A reader recently commented on my semantic advertising post with a great question: exactly how well does semantic advertising do compared with plain old contextual advertising? Can the difference be quantified in a way that’s independently verifiable?
It should be.
I understand why it’s not today. There are hundreds of advertising networks, each with their own techniques for targeting and placement, locked in frenzied competition in a young market with few barriers to entry, a constantly evolving technical landscape, and the desire to protect trade secrets and to maintain — how to say it? — creative license with how they market their advantages based on their own in-house tests and statistical evidence.
But as semantic advertising and contextual advertising mature and converge, the need for an industry-standard objective test of contextual/semantic accuracy becomes more pressing.
One solution would be the creation of a Semantic Advertising Contextual Corpus (SACC). This text corpus would be a collection of pages that provides lots and lots of cases of ambiguous keyword contexts. It should probably be broken down into different categories, such as travel or high-tech or consumer packaged goods (CPG).
The key idea of the corpus would be that a number of the sample pages in each category would be “traps” that purposely try to fool contextual/semantic advertising algorithms into accidentally placing the wrong ads in that location. For instance, in a travel category, you might have a number of harmless stories about great travel experiences and travelogues, but every so often, you’d have a page that talks about an airplane crash, or food poisoning on a cruise ship, or some other such disaster where advertisers would not want their ads to be included. These are negative branding scenarios to be avoided at all cost.
Aside from the worst cases of negative branding, there would also be opportunities for mistaken identity. For example, an anti-virus software company might want to advertise for “computer security”, but wouldn’t want to waste ads dollars appearing in contexts talking about national security, or home security systems, or loan security, etc., even if the word “computer” appears in proximity to “security” in those pages.
You could then test several different advertising solutions in this corpus — apples-to-apples — and see how well they do.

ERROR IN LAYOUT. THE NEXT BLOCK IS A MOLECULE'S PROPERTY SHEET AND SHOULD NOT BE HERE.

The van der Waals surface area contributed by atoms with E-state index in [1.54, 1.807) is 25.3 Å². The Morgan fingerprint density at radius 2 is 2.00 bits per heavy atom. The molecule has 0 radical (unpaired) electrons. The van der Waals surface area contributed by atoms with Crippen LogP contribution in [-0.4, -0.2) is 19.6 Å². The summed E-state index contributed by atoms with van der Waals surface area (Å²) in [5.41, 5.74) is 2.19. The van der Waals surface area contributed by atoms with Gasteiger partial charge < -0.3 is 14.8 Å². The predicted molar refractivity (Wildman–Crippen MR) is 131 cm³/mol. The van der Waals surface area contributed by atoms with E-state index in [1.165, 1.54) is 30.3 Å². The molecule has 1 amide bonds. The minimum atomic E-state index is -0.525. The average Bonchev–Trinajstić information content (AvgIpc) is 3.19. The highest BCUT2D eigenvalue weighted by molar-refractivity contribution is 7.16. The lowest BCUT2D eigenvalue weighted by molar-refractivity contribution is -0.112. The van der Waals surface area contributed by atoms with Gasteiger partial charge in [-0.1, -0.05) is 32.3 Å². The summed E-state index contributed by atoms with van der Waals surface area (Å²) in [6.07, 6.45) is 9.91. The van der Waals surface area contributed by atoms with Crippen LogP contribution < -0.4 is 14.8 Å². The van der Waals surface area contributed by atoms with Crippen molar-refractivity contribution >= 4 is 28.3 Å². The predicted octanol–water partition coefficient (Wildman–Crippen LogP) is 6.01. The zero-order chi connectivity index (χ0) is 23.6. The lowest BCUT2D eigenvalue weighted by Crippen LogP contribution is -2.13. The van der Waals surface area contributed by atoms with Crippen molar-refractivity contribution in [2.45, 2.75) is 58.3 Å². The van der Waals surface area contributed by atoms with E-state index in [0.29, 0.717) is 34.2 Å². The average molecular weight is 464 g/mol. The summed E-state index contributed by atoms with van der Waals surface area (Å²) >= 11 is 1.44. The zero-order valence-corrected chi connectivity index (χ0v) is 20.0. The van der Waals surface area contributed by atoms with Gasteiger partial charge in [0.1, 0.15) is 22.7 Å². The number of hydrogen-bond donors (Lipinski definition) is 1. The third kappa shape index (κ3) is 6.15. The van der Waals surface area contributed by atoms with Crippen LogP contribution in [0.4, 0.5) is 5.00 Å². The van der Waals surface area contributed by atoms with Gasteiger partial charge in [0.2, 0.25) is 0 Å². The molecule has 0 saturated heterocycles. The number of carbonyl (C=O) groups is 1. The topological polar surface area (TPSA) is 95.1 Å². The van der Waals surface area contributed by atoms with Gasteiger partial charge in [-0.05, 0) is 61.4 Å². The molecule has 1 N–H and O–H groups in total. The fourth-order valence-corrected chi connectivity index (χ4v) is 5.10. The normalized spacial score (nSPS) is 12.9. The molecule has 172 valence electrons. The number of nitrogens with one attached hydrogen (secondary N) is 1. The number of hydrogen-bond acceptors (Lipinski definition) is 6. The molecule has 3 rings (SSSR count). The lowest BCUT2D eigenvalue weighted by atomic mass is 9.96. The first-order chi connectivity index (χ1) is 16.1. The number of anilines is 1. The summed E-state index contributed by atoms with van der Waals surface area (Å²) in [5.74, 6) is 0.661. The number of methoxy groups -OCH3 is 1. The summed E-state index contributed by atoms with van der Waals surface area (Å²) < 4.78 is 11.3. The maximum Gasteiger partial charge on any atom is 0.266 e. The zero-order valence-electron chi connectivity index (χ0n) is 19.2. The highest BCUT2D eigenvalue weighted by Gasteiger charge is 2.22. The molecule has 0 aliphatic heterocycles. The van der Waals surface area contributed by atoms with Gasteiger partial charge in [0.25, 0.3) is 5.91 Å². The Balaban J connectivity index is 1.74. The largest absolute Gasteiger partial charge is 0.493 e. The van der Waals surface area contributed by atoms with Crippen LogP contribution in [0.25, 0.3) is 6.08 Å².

Granted, since nothing is perfect when it comes to language, there would always be some margin of error for how well different algorithms perform. But if constructed properly, this test should give some genuinely useful and objective statistics about different contextual/semantic algorithms. Ideally, the results would be broken down across each category and separately for avoiding negative branding vs. mistaken identity.
With granularity in the performance results, you would then be able to recognize algorithms that were particularly good at dealing with context for, say, travel-related advertising, while others might be tuned towards B2B advertising in high-tech. It’s quite likely that vertical ad networks would excel in their particular category — at least that’s what you’d expect.
This would be a way to quantify the accuracy of the different players.
Now, to do this right, the corpus would need to have updated versions — maybe once per quarter? — so that tests could be run “fresh”. This would have several benefits. First, it would make up for any statistical luck-of-the-draw that a given algorithm might have in its performance in one version of the test. Second, it would prevent vendors from “building to the test” to artificially boost their score. Third, it would show performance trends over time — both for individual vendors and the space as a whole.
Such a corpus would also be useful to the developers working on these algorithms as a way to experiment with new ideas.
Admittedly, creating and maintaining this corpus would be a lot of work. Administering tests would be even more. But this could be a great opportunity for a university research group or an independent research firm to stake its claim as the authority in contextual and semantic advertising accuracy.